I can very much relate to this sad sad story. We have had troubles with our son for years an on off relationship because of his bi polar and addictions, he was married and it didn’t help that his wife didn’t like us because she didn’t like the closeness we once had and couldn’t deal with it. His marriage broke up and we resumed what we thought a good relationship between us and as he had one of his daughters with him we worried about his money and health struggles so the only solution we could come up to help them both was move lock stock and barrel interstate, cost us money we couldn’t afford to move everything, sold what we could to get into the house we rented together but my husband and I thought we can do this look after them until he gets back on his feet then we would go travelling. Well, we were with them for 4 days and he beat us both up badly and his teenage daughter laughed. We escaped that night grabbing what we could and luckily all our belongings had arrived by the movers, for the first time in our lives we were homeless but had beautiful friends who took us in until we healed and worked out our lives but that night we didn’t want to be on this earth any more but our friends gave our life back to us….our son told so many lies and didn’t admit to himself what he did to us and turned so many people against us. We havnt seen him since that day 18 months ago and sadly I never want to see him again until I find out he has got the help he needs but more sadly my husband never wants to lay eyes on him again for what he did to us…to say our hearts are broken is mild and I get sick of friends saying but he has his problems but hitting your parents is the worst thing you can do sick or not….we will get through and most days we do but some days we just struggle but at least we are still alive and have amazing friends around us who know what kind of parents we were when we question ourselves!!!!!!!

    • Mia Van Der Stam  

      Such a sad story- it must have been hell. Bless you

    • Extraordinary heartbreaking story. Hope u both in time r healing. U did your utmost to support your son.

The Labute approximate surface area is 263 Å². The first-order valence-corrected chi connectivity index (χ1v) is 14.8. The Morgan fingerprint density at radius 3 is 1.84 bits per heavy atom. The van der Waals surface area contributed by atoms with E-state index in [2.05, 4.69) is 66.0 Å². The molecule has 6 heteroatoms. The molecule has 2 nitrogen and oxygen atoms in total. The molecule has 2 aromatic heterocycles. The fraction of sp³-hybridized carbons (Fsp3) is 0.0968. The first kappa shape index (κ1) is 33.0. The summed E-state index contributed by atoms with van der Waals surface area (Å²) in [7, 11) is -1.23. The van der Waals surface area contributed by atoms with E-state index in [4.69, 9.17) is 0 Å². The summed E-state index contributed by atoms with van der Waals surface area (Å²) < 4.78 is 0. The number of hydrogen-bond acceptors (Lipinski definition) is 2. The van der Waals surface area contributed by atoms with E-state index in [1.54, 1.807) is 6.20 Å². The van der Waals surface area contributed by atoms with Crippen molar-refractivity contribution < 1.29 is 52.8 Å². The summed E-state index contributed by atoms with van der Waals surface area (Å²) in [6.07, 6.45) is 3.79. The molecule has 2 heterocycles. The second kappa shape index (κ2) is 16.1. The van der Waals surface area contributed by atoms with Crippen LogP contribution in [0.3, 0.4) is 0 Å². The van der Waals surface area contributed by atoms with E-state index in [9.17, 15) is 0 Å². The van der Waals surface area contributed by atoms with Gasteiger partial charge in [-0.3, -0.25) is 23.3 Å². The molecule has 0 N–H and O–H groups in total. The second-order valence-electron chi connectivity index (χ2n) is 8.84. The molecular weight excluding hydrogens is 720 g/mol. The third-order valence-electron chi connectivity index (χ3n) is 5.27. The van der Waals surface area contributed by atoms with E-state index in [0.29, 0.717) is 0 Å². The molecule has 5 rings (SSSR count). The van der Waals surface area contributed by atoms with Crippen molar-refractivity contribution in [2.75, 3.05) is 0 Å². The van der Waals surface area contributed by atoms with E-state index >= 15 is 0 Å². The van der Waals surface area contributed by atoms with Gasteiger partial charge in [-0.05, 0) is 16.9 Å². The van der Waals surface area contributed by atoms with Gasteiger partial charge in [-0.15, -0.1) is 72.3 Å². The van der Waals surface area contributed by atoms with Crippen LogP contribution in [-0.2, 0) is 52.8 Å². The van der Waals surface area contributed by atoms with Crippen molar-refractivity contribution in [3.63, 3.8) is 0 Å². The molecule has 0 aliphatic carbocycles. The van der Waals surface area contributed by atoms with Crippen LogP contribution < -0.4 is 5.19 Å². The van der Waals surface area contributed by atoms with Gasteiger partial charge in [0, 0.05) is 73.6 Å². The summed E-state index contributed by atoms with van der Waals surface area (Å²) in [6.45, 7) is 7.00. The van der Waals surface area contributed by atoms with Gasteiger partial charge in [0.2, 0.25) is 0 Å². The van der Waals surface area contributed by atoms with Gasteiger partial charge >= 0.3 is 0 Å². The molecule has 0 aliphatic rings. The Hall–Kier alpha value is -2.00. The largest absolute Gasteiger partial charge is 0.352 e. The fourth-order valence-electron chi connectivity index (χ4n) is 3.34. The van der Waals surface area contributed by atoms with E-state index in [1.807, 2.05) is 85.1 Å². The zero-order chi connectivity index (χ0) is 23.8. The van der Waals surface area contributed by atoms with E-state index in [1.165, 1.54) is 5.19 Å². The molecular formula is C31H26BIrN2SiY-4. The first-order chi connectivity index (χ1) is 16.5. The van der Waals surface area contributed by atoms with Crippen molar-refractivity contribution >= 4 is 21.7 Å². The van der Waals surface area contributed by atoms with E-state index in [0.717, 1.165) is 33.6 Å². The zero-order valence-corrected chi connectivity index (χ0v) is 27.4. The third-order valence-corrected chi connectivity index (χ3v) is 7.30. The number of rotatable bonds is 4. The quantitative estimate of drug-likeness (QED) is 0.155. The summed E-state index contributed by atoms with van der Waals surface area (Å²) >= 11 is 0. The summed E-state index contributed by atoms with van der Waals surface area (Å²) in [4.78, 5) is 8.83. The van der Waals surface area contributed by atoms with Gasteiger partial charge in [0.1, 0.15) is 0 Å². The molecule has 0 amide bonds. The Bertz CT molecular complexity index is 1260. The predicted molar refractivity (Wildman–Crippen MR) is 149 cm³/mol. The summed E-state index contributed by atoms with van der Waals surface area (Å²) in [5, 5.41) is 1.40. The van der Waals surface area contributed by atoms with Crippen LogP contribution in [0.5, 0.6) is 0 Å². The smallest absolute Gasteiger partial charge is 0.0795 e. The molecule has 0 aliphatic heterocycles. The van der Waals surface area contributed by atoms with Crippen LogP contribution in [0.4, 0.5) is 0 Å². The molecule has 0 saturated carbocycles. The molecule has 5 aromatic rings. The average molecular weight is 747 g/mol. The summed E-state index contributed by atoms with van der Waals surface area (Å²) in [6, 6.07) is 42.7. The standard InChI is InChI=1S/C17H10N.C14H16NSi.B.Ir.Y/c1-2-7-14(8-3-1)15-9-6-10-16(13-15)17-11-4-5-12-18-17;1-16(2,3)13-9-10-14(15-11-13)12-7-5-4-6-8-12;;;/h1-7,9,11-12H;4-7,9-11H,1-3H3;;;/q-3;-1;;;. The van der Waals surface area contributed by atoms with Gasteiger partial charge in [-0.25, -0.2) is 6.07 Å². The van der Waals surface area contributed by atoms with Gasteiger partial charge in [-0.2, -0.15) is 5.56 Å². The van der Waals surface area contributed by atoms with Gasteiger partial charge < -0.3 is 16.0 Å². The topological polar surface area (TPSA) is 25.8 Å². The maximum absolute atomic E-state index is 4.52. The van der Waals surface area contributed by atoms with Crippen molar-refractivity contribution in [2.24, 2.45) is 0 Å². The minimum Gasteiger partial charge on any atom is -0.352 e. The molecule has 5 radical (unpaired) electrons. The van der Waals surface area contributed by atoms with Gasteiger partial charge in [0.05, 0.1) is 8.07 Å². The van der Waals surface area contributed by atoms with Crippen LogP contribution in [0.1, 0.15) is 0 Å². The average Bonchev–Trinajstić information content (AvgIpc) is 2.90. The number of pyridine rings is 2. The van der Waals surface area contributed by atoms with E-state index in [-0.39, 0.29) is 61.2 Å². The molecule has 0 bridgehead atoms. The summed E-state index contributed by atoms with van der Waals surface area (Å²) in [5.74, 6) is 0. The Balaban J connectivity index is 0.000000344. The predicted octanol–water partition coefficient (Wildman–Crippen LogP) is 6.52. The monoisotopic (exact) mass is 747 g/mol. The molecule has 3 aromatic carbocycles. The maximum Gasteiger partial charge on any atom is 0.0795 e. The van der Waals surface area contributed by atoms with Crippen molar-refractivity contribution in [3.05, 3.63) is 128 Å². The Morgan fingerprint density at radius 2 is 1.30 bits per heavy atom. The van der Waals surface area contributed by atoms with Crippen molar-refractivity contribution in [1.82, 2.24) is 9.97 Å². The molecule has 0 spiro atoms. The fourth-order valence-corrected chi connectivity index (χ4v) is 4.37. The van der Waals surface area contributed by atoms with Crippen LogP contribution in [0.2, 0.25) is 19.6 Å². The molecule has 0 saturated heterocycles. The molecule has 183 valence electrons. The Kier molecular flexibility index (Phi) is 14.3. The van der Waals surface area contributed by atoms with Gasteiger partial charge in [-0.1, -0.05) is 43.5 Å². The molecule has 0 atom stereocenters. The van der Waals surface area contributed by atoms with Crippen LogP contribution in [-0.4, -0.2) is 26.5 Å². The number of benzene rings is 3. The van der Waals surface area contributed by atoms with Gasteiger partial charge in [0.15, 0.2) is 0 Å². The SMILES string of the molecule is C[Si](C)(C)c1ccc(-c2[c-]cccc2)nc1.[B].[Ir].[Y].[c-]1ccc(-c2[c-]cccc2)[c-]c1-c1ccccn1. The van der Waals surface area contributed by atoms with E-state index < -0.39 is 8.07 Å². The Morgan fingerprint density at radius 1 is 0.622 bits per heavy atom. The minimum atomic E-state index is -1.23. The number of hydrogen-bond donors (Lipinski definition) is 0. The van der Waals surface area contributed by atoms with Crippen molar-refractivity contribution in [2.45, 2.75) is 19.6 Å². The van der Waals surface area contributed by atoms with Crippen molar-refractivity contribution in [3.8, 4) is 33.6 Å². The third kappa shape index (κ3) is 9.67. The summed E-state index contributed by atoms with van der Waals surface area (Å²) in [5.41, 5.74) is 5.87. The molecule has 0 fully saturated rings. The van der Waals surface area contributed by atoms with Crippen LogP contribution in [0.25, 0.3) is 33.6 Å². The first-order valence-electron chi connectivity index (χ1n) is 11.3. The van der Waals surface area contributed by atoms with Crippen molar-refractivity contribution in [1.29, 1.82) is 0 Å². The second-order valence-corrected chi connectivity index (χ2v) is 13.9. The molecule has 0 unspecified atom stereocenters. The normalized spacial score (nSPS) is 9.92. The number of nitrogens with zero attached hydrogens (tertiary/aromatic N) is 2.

• I’m so sorry for your troubles! There is a web site I’ve been following for 3yrs now. It’s for moms of addict children..it has helped me so much! Please check it out. I too have been in your shoes.. but I still have hope with the grace of God!😂..TAM.COM..stands for “the addicts mom”

  2. Arleen  

    My now ex-husband decided to leave me after 39 years’ married. He wanted to be a ‘single independent person’. He was the type of person who didn’t speak to me to sort any problems. At my first Solicitor’s Appt. he said to me ‘are you aware, according to your husband, he separated from you TEN years’ ago’? News to me!

    Both our children always went to him about anything they wanted to talk about. I was the ‘invisible’ member of the household. I had no Degree’s, so they thought me ‘stupid’, & that I knew nothing. I’d had many responsible positions in various Companies’ during my career. I’d topped all my difficult, & complicated work exams, over many years’.

    Very, very long story short, the week the divorce was finalised my daughter stopped speaking to me altogether! Because of my son’s work, I hardly saw him at all, nor heard from him, & v.v. as I had no contacts’ for him at all.

    A few yeas’ later, a mutual friend contacted me, to say my daughter wanted to see me. I was in the mindset that I wouldn’t ever see my children again, their choice, not mine, so this came as a very pleasant bolt out of the blue!

    Turns out she was pregnant, having been married now over three years’. A GP had told her that she MUST let me know I was going to be a Grandmother!

    The situation is better now, & I saw BOTH my children for Mother’s Day, 2016, & of course, my grandchild.

    I was dealing with two other traumatic situations’ at the time, so having a third piled on top of me didn’t help one iota.

    Support for me came from friends, & others’, thank goodness.